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Issue 1801 (PDF)
The student newspaper of Imperial College London

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Climate refugees and the loss of agency

Environment editor Hahyun Lee discusses the disenfranchisement of those affected by climate change

Local People Tap New Location Bamboo Hut And Boat 2021 08 27 09 42 33 Utc Photo: Envato Elements


in Issue 1801

Along the north coast of Papua New Guinea live the Murik people. The Murik were first recorded by the Dutch in 1616 and left relatively alone until their land was colonised and set ablaze by the Germans in World War One, then briefly occupied by the Japanese in World War Two. 1975 saw the independence of Papua New Guinea, and now the Murik people number up to 1,500, spread across five main villages. The Murik live primarily through fishing and commerce, trading not only smoked fish, baskets, tobacco and so on, but even non-material goods like basket designs and dances. They are also among the first to be called climate refugees.

The sea level of Papua New Guinea has risen at a rate more than double the global mean (7mm per year) since 1993, as highlighted in COP23. This will only worsen in the future, with predicted cyclones and rainfalls of greater intensity, higher wind speeds and stronger coastal and inland floods. With the predicted warming of 1.1 °C per year by 2030, the future is not bright for Papua New Guinea, as we expect to see its fisheries and crops destroyed, dislocating even more people. 

The story of Papua New Guinea falls in line with a common trend we have been seeing: smaller, marginalised populations in the global South suffering problems not caused by them but by larger economies in the global North. And though we can observe the material consequences of climate change in the lives of the Murik, we must also consider how the local societies and cultures respond to such changes. Do they see this as the potentially species-ending threat that many of us see it as, or do they have a different understanding to ours?

David Lipset, professor of Anthropology at the University of Minnesota, conducted an ethnography on the Murik in the wake of severe coastal erosion from high tides in 2007, looking at the various attitudes of the Murik on these tides and how they relate to the religious beliefs and customs of the population. Lipset grounds the Murik’s attitudes within the history of changing human agency towards nature. Whilst explorers of the past saw nature as an ‘untamed expanse’ upon which humans could assert their mastery (Lipset even argues that the adoption of GMT in 1884 established mastery of time over nature), we are now in a situation where we can no longer control the effects of our own decisions: our mastery supersedes agency.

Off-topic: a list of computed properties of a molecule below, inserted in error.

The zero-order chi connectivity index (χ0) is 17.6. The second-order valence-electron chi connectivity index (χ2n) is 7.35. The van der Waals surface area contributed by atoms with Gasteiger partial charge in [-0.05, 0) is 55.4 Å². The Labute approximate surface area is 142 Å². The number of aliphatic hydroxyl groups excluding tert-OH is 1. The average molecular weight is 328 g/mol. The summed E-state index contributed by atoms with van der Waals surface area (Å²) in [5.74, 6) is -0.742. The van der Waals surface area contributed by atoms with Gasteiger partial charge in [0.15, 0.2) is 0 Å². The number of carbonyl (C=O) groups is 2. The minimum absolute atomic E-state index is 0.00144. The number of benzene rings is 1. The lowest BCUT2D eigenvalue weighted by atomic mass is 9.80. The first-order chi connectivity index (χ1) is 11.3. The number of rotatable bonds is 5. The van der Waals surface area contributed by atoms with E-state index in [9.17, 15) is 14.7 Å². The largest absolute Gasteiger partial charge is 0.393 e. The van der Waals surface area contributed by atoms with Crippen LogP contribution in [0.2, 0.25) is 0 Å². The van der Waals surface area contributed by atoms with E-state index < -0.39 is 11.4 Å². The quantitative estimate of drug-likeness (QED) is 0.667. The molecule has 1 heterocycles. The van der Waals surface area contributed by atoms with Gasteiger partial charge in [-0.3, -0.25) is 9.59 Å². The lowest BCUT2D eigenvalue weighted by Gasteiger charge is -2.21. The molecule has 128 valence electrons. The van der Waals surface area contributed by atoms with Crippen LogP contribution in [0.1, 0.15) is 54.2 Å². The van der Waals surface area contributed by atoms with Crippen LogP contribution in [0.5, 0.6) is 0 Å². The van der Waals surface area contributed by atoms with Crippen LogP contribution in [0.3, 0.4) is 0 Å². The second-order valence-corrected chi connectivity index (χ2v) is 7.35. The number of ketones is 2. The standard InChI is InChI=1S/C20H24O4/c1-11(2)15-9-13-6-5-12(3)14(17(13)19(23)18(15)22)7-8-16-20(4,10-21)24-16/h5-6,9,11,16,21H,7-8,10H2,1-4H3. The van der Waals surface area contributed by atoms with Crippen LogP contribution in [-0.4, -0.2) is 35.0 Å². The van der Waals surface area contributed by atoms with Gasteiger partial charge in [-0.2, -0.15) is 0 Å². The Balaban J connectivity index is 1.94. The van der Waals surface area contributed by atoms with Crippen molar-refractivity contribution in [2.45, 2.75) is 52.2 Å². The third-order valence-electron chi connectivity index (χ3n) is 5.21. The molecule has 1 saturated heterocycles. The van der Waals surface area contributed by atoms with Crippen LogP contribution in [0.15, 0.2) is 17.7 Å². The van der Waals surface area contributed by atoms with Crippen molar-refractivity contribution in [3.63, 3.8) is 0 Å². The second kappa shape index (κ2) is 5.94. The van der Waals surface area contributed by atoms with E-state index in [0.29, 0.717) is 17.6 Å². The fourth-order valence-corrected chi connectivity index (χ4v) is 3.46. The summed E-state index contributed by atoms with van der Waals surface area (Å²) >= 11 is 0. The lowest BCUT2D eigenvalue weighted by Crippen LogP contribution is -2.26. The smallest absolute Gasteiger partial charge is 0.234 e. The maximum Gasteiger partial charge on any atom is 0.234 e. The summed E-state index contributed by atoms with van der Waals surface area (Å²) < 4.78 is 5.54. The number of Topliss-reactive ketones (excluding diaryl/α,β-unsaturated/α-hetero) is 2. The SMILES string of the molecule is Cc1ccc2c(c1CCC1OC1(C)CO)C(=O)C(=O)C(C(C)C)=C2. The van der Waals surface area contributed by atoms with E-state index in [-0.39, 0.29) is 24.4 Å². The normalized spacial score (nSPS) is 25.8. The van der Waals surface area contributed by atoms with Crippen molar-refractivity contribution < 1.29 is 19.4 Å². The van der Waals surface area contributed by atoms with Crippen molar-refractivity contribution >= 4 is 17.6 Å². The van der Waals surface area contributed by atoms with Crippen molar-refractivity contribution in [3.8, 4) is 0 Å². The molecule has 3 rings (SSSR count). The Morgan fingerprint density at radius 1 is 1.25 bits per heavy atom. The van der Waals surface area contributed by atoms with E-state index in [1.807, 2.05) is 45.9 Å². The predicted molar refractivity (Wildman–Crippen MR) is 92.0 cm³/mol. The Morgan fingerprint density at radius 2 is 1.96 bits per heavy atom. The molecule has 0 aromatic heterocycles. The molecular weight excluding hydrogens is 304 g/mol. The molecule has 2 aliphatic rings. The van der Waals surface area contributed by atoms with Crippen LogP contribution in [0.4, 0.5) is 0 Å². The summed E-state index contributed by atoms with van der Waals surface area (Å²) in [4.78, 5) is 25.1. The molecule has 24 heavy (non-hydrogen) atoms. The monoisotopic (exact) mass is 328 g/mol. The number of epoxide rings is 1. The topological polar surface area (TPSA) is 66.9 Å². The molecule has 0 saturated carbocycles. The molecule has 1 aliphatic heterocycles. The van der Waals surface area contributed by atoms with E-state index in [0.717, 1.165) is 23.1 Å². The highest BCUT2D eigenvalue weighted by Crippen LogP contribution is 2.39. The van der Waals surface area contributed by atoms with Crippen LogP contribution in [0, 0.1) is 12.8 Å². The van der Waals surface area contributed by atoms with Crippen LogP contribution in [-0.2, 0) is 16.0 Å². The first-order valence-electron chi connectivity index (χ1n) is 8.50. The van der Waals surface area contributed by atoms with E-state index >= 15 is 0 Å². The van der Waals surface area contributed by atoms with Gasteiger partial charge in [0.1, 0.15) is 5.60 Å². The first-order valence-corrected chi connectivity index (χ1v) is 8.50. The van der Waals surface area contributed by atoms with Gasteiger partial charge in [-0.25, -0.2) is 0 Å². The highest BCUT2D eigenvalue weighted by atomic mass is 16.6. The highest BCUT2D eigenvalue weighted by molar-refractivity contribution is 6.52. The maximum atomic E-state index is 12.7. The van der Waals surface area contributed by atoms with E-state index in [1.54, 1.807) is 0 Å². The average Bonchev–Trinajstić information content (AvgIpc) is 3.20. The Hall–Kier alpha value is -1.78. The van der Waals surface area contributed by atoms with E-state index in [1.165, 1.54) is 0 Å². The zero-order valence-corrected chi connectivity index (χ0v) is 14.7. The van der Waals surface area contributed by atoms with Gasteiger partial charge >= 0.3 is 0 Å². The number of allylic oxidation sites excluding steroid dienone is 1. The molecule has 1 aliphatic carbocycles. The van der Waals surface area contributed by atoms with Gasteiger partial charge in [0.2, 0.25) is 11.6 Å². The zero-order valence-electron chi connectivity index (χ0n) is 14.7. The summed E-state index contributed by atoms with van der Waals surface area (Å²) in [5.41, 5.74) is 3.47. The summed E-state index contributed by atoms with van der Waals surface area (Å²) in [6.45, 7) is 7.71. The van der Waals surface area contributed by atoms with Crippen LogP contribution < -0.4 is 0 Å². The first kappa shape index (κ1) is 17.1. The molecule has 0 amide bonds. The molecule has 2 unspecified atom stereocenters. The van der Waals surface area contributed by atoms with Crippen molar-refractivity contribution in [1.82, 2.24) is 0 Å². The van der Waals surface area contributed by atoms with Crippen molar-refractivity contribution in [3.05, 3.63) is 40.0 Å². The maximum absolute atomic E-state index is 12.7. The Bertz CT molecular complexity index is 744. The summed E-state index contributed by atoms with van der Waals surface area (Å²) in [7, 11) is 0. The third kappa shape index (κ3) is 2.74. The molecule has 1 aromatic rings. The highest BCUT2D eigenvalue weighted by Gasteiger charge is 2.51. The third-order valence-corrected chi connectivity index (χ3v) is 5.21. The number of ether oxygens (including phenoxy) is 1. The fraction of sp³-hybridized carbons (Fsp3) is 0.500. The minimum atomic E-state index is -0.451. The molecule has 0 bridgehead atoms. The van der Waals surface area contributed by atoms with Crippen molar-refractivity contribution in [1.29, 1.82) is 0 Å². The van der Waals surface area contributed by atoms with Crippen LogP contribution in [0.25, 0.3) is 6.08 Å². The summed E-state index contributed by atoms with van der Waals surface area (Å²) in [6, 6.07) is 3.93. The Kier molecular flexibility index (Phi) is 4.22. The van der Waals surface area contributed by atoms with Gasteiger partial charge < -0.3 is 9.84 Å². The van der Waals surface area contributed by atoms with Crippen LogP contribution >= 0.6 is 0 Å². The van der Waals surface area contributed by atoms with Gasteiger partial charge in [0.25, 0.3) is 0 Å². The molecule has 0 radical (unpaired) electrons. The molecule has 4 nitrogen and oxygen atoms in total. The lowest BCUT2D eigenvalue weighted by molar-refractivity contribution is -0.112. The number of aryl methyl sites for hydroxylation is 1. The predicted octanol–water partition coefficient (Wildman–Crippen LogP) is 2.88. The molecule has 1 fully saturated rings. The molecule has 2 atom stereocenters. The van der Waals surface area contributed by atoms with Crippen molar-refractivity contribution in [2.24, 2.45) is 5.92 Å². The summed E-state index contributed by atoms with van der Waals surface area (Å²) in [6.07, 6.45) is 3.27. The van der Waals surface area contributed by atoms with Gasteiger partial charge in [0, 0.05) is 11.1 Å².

And so it goes for the Muriks that Lipset talks to. In the ethnography, he notes two main responses to the tides. Among the politicians and upper-middle-class, the common sentiment was one of weakness: the tides are a significant act of nature, and any local efforts will be ineffective, denying agency on their part. Meanwhile, the more local villagers, though still expressing uncertainty and fear, saw the tides as not without precedent and proposed magical solutions. A man from the Wewak town said that these tides, as well as the tides of the past, were events with symbolic and ritualistic meaning, representing a pact with their ancestors. With a gift of food thrown into the ocean and an erected platform for each prior lineage, the water spirits would restore the beaches to their prior beauty. 

It is likely no surprise which attitude Sir Michael Somare (Prime Minister of Papua New Guinea) adopted when speaking to the UN about reducing greenhouse gas emissions. In requesting the world’s nations to cooperate, Somare tacitly accepted the lack of Papua New Guinea’s local agency in tackling its problems with climate change. This shows a shift in how our society interacts with its environment: changes to the environment can only be achieved on ‘distant, globalised terms’.

It would be easy to dismiss the people of Wewak as they throw food into the ocean in hopes of a magically restored beach. Lipset states ‘Because global risks are understood as incalculable, unlimited, and unaccountable, and their location in space and time is global, rather than territorial, … local agency … become[s] problematic.’. In that case, can we even say there is a more reasonable way to respond to this problem where there cannot be local agency? Are we performing as much of a ritual as the Muriks when we pick up litter or pick the train over the car? Can we really blame them?

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